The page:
Several weeks ago, I participated in the monthly video meeting with Downtown Cleveland Alliance’s Talent Attraction & Retention Advisory Committee. When DCA formed this group a few years back, the primary goal was to gather feedback from those working in HR, recruitment or relocation for companies based in downtown Cleveland, so DCA was hearing insights from those living and working in downtown to be able to serve them better.
With only 15 employees at Executive Arrangements, I represent one of the smallest companies on this committee, but our work with more than 150 candidates a year considering a move to NE Ohio (some who will work in downtown, some who are open to urban living options) provides additional insights.
As I listened to what the others on the committee had on their plates as they contemplate what amounts to an 8-layer chess board for how to bring their employees back to the corporate offices when it’s safe to do so, I am amazed at their calm demeanor, their patience, their analytical skills being called into action, their kindness when it comes to considering what their staff members want and need with all of the uncertainty in the air.
So I’m shining the spotlight on one of these members, who also happens to be an Executive Arrangements client: Medical Mutual. Lydia Shinn sits on this committee with me, but she graciously passed me over to two people doing more of the heavy lifting on this issue than she is: Jennifer Collister, Vice President, Human Resources and Susan Edwards, Director, People and Organizational Development and here is their story (answers combined into one voice for brevity).
Q. Being responsible for how to bring employees back to your offices must add quite a few extra layers to your job these days. Can you tell me about that?
A. About 97% of our employees have been working from home since March (that number was about 25% pre-Covid-19). As we began to think about when and how we bring employees back to the offices, it raised a lot of questions. What criteria will we use to make this decision? What protocols will we require employees to follow? What additional precautions will we put in place? To help answer this, we engaged a cross-functional committee, on which we both participate. It’s a priority and it’s leading us to look at things in a brand new way.
Q. When you think about your downtown headquarters, The Rose Building, what are you hearing from employees?
A. Since we first sent people to work from home in March, our employees have been exceptional in keeping up operations and serving our members. They have appreciated the company’s careful response to the COVID-19 situation. There is a desire to return to the offices, when the time is right. I think a lot of employees miss the downtown atmosphere.
Q. What about your other locations in Cleveland?
A. When shelter-in-place began in March, we were just days away from moving employees in our IT, operations and customer service functions to our new facility in Brooklyn. This space was designed to be very collaborative, with each floor having a central square with sofas, lounge chairs and hi-top tables. Given the new physical distancing needs, we recently walked through the space to look for adjustments thhat will be necessary to accommodate our new normal. But, it will be exciting for employees to make Brooklyn their new home, again, when the time is right.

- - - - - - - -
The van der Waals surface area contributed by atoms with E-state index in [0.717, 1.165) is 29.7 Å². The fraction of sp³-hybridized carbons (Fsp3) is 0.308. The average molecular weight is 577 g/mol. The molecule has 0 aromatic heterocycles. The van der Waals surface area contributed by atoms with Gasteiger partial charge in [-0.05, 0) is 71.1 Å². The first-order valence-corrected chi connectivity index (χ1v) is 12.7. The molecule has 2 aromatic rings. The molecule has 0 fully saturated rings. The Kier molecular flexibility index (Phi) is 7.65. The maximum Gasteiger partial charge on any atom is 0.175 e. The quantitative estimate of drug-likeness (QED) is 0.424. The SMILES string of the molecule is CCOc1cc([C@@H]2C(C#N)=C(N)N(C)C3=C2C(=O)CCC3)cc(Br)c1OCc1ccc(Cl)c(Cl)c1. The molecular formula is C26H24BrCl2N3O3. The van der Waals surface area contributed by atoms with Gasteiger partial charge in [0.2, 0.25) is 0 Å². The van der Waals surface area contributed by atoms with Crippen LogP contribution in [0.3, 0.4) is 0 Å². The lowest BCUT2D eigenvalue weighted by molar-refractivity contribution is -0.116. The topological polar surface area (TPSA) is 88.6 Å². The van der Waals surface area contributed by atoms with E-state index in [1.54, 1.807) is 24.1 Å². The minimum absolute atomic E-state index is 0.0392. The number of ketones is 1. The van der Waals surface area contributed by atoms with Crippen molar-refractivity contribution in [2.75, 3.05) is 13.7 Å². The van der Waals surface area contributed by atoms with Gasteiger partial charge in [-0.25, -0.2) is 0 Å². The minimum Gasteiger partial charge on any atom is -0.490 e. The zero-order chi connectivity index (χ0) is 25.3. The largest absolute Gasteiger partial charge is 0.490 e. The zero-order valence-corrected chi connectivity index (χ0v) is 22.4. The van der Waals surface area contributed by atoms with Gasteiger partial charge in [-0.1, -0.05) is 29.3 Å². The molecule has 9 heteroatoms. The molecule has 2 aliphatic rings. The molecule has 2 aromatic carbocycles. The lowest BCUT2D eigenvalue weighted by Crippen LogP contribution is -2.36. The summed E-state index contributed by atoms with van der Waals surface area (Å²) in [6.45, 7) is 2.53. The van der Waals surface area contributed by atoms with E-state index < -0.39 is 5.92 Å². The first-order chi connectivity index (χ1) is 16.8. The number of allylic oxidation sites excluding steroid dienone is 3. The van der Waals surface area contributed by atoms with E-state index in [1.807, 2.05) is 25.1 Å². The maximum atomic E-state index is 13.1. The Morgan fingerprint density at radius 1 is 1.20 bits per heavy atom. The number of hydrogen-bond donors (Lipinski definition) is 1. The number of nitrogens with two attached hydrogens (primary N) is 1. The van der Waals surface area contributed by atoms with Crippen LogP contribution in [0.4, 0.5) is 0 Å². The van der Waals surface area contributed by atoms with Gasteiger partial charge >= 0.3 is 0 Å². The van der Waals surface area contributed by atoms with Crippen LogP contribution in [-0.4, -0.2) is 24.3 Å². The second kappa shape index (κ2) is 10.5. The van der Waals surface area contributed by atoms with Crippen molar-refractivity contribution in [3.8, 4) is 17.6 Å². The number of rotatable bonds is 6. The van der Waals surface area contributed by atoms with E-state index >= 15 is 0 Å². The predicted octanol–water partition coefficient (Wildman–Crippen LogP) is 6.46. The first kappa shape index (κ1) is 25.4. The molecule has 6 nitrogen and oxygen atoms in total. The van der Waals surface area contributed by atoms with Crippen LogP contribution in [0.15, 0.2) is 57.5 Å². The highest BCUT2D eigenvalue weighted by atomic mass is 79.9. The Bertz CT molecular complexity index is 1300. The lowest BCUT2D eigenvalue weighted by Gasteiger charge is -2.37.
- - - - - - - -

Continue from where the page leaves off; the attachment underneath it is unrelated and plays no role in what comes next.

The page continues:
Q. What other things do you have to consider?
A . We are fully on board with the directives established by our public health officials. Every employee in our buildings will have to have a face covering at all times, other than when they are sitting at their own workstations. We went through all the shared spaces (elevators, meeting and conference rooms, kitchen) to determine the maximum capacity for those areas. For example, rooms that formerly accommodated 12 for a meeting are now limited to 4 and of course we have stepped up our cleaning routines.
Q. How are your employees handling all these changes?
A. We are being as transparent as we can with our employees, but it’s truly a moving target. With that said, making sure our members understand their benefits is important now more than it has ever been. Our employees are being incredibly productive at home. We set dates for when we think we can have employees return to the office, then those dates keep getting pushed back. We feel the uncertainty in the air, so we are working hard to stay in touch with them.
Q. How has the pandemic affected you personally?
A. We’ve both had a mix of working from home and in the office. In April, downtown was like a ghost town, but it’s improved a bit every month since then. Often it seems hit or miss on what is open and many of the restaurants haven’t re-opened as the density of people is just not here right now. We both had tickets to see Hamilton at Playhouse Square and are disappointed that the theaters are closed. And it is stressful being responsible for all our employees’ well being. We know our decisions have impacts and we are both trying to stay on top of the ever-changing guidelines. We get text messages daily from cleveland.com that summarize Governor DeWine’s press conferences and other Covid-19 related items and that is helpful. We also check in regularly with Ohio’s website dedicated to COVID-19.
Q. Have either of you had the opportunity to work with candidates or new hires who have worked with Executive Arrangements? Any feedback you can offer?
A. You provide such a great resource for the people that Medical Mutual is moving to Cleveland and they are so appreciative of how EA helps them navigate their new city.
EA is proud of what our clients are doing in the face of overwhelming new protocols related to the sudden onset of remote employees and the need to insure their culture is kept alive and well. If you have a story to share, let us know: [email protected]